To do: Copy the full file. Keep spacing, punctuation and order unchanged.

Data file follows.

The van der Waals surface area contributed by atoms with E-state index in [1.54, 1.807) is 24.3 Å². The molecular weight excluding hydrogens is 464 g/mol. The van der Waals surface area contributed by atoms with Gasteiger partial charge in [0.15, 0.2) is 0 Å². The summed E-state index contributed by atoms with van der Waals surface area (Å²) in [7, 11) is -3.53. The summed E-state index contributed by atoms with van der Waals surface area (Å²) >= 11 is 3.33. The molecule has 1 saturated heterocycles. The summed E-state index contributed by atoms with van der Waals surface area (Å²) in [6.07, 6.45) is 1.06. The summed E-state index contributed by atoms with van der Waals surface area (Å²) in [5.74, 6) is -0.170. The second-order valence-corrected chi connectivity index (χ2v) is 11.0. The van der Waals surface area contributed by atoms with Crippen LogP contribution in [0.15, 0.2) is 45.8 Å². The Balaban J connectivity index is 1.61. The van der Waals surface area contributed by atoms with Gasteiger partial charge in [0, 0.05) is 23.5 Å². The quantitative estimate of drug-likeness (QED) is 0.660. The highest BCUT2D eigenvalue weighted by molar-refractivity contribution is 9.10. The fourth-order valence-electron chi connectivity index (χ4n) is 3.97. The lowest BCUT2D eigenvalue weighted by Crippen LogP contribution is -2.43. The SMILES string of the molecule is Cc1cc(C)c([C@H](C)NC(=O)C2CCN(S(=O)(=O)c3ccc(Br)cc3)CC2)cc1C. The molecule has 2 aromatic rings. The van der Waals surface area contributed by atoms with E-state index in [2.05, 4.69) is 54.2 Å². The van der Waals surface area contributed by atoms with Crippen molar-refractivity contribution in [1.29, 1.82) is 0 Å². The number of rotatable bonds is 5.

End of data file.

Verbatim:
The van der Waals surface area contributed by atoms with E-state index in [1.54, 1.807) is 24.3 Å². The molecular weight excluding hydrogens is 464 g/mol. The van der Waals surface area contributed by atoms with Gasteiger partial charge in [0.15, 0.2) is 0 Å². The summed E-state index contributed by atoms with van der Waals surface area (Å²) in [7, 11) is -3.53. The summed E-state index contributed by atoms with van der Waals surface area (Å²) >= 11 is 3.33. The molecule has 1 saturated heterocycles. The summed E-state index contributed by atoms with van der Waals surface area (Å²) in [6.07, 6.45) is 1.06. The summed E-state index contributed by atoms with van der Waals surface area (Å²) in [5.74, 6) is -0.170. The second-order valence-corrected chi connectivity index (χ2v) is 11.0. The van der Waals surface area contributed by atoms with Crippen LogP contribution in [0.15, 0.2) is 45.8 Å². The Balaban J connectivity index is 1.61. The van der Waals surface area contributed by atoms with Gasteiger partial charge in [0, 0.05) is 23.5 Å². The quantitative estimate of drug-likeness (QED) is 0.660. The highest BCUT2D eigenvalue weighted by molar-refractivity contribution is 9.10. The fourth-order valence-electron chi connectivity index (χ4n) is 3.97. The lowest BCUT2D eigenvalue weighted by Crippen LogP contribution is -2.43. The SMILES string of the molecule is Cc1cc(C)c([C@H](C)NC(=O)C2CCN(S(=O)(=O)c3ccc(Br)cc3)CC2)cc1C. The molecule has 2 aromatic rings. The van der Waals surface area contributed by atoms with E-state index in [2.05, 4.69) is 54.2 Å². The van der Waals surface area contributed by atoms with Crippen molar-refractivity contribution in [1.29, 1.82) is 0 Å². The number of rotatable bonds is 5.